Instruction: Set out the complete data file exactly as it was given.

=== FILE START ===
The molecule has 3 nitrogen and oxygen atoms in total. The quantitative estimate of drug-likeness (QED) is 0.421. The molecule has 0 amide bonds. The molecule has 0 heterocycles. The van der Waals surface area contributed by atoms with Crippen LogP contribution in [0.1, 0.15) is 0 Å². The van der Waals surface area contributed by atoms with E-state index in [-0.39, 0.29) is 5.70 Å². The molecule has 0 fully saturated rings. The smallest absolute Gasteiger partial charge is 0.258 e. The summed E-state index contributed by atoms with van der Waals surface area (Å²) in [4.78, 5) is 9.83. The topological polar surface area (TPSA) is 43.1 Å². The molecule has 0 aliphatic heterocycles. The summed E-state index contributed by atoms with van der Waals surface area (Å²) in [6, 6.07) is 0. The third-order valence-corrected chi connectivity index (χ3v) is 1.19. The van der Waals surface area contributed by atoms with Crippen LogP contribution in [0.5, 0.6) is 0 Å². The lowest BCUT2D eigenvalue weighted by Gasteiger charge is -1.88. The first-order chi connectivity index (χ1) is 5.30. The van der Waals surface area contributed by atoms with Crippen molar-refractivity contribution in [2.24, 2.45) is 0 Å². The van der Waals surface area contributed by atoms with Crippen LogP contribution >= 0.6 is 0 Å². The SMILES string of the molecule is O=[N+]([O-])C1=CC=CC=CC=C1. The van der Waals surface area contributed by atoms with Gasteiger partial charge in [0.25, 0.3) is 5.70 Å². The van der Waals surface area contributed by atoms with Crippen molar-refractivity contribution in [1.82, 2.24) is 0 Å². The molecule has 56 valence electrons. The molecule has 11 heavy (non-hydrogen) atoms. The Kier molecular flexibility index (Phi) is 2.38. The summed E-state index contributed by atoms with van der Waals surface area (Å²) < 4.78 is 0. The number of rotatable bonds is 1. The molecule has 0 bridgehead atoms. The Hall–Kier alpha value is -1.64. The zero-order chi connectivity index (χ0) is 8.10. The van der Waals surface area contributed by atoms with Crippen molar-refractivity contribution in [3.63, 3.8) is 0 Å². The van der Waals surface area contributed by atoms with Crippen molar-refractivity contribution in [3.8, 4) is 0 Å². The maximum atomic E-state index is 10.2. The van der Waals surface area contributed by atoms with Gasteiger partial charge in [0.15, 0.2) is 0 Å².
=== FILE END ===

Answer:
The molecule has 3 nitrogen and oxygen atoms in total. The quantitative estimate of drug-likeness (QED) is 0.421. The molecule has 0 amide bonds. The molecule has 0 heterocycles. The van der Waals surface area contributed by atoms with Crippen LogP contribution in [0.1, 0.15) is 0 Å². The van der Waals surface area contributed by atoms with E-state index in [-0.39, 0.29) is 5.70 Å². The molecule has 0 fully saturated rings. The smallest absolute Gasteiger partial charge is 0.258 e. The summed E-state index contributed by atoms with van der Waals surface area (Å²) in [4.78, 5) is 9.83. The topological polar surface area (TPSA) is 43.1 Å². The molecule has 0 aliphatic heterocycles. The summed E-state index contributed by atoms with van der Waals surface area (Å²) in [6, 6.07) is 0. The third-order valence-corrected chi connectivity index (χ3v) is 1.19. The van der Waals surface area contributed by atoms with Crippen LogP contribution in [0.5, 0.6) is 0 Å². The lowest BCUT2D eigenvalue weighted by Gasteiger charge is -1.88. The first-order chi connectivity index (χ1) is 5.30. The van der Waals surface area contributed by atoms with Crippen molar-refractivity contribution in [2.24, 2.45) is 0 Å². The van der Waals surface area contributed by atoms with Crippen LogP contribution >= 0.6 is 0 Å². The SMILES string of the molecule is O=[N+]([O-])C1=CC=CC=CC=C1. The van der Waals surface area contributed by atoms with Gasteiger partial charge in [0.25, 0.3) is 5.70 Å². The van der Waals surface area contributed by atoms with Crippen molar-refractivity contribution in [1.82, 2.24) is 0 Å². The molecule has 56 valence electrons. The molecule has 11 heavy (non-hydrogen) atoms. The Kier molecular flexibility index (Phi) is 2.38. The summed E-state index contributed by atoms with van der Waals surface area (Å²) < 4.78 is 0. The number of rotatable bonds is 1. The molecule has 0 bridgehead atoms. The Hall–Kier alpha value is -1.64. The zero-order chi connectivity index (χ0) is 8.10. The van der Waals surface area contributed by atoms with Crippen molar-refractivity contribution in [3.63, 3.8) is 0 Å². The van der Waals surface area contributed by atoms with Crippen molar-refractivity contribution in [3.8, 4) is 0 Å². The maximum atomic E-state index is 10.2. The van der Waals surface area contributed by atoms with Gasteiger partial charge in [0.15, 0.2) is 0 Å².